The Night Side of Nature: Catherine Crowe and the Origins of the Supernatural

In 1848, an English woman published a work that every ghost story, every horror movie, every Creepypasta that has come since owes a debt to. She was Catherine Crowe, and the book was The Night Side of Nature. There had been other collections of ghost stories that had come before, but Crowe’s approach was radically different, and her ideas laid the groundwork for the entire genre of what we now call The Supernatural.

At the the time of publication, Catherine Crowe was already a successful novelist, and had touched previously on supernatural themes in her work. But so had a substantial segment of writers working in the UK at the time. It was the mid 19th Century, and ghost stories were much in demand.

A trend for Gothic novels that started in the late 18th Century had grown into an entire wildly popular genre, and the many, many magazines published at the time filled their pages with tales of the haunted and the strange. Crowe was just one of many women writing these tories. Although biographical information about Crowe is depressingly scanty, but we know she began writing professionally in 1838 after separating from her husband. Writing was one of the few respectable career paths open to middle class women in 19th-Century British society.

But what Crowe offered in 1848 with The Night Side of Nature wasn’t just a collection of ghost stories. Its pages contained tories of ghosts, yes, but also stories of premonitions, of doppelgängers, of apparitions of people who were in fact miles away at the time, and other things outside the bounds of normality — a comprehensive, categorized guide to supernatural phenomena. This was also something that, for the English-speaking world, was entirely new.

Obviously, Crowe didn’t invent the concept of the ghost, the poltergeist, the apparition, or the doppelgänger. But what she did invent was the idea that all of these things belong together.

In the 170-odd years since The Night Side of Nature was published, we’ve grown very used to these sorts of collections. But in 1848, grouping these things together was a new concept. What Crowe invented was the modern sense of The Supernatural.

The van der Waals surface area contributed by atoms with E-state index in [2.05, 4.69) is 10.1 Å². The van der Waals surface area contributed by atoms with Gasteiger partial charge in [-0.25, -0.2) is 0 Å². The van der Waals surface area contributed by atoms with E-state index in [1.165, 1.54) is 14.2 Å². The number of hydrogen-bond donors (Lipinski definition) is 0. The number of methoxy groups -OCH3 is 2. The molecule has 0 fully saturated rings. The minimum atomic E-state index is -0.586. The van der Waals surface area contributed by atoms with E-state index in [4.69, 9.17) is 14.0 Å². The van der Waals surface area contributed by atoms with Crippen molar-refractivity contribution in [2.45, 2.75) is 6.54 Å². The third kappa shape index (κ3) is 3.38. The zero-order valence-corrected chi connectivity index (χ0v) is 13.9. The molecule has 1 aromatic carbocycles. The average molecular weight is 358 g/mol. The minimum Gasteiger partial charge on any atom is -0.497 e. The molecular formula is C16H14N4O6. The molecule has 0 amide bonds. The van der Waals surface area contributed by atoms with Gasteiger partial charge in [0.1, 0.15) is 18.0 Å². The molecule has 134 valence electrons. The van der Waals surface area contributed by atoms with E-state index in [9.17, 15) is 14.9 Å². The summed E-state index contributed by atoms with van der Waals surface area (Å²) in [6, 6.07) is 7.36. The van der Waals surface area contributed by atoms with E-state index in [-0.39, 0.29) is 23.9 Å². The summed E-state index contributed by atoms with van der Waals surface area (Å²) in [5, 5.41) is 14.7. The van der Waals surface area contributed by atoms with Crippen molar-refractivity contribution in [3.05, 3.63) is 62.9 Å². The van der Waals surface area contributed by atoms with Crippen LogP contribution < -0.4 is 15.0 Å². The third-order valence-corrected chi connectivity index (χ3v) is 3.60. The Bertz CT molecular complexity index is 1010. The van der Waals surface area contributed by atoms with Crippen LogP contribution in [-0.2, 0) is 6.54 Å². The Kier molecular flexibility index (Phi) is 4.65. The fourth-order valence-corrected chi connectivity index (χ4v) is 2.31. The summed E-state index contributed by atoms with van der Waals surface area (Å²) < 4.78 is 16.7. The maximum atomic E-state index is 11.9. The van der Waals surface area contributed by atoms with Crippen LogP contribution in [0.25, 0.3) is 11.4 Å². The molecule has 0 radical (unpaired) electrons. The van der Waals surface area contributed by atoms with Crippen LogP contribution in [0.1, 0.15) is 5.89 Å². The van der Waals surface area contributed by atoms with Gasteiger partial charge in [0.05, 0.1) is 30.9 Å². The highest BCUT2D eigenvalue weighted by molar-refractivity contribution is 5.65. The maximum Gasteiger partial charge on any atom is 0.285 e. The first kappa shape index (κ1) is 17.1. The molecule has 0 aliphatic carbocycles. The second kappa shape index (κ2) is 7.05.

In 1848, “supernatural” was a technical term. It had been around for several centuries, but only in the rarefied airs of theological and philosophical debates. It was a word that was only just coming in to common use, to the extent that Crowe doesn’t assume a reader’s familiarity with it, taking the trouble to define it in the preface.

We are encompassed on all sides by wonders, and we can scarcely set our foot upon the ground, without trampling upon some marvellous production that our whole life and all our faculties would not suffice to comprehend. Familiarity, however, renders us insensible to the ordinary works of nature; we are apt to forget the miracles they comprise, and even, sometimes, mistaking words for conceptions, commit the error of thinking we understand their mystery. But there is one class of these wonders with which, from their comparatively rare occurrence, we do not become familiar; and these, according to the character of the mind to which they are presented, are frequently either denied as ridiculous and impossible, or received as evidences of supernatural interference—interruptions of those general laws by which God governs the universe; which latter mistake arises from our only seeing these facts without the links that connect them with the rest of nature, just as in the faint light of a starlit night we might distinguish the tall mountains that lift their crests high into the sky, though we could not discern the low chain of hills that united them with each other.

Interruptions of those general laws by which God governs the universe. The definition that Crowe is calling on here is one that was put forth by the 13th Century Christian philosopher Thomas Aquinas, and which was widely used by the early modern Church. Aquinas proposed a system for looking at miracles, dividing everything that could happen into three rough categories. There was the natural — things like the sun rising and setting and rain falling, the things that obeyed the rules of the universe as laid out by God. Then there was the supernatural, and this to Aquinas, meant genuine miracles. Things where God completely breaks the normal rules of the universe to make things happen. And these are always big things, like St. Winfred getting her head chopped off and then her sticking it back on again and keeping on preaching. The supernatural was things that were bound to attract some attention.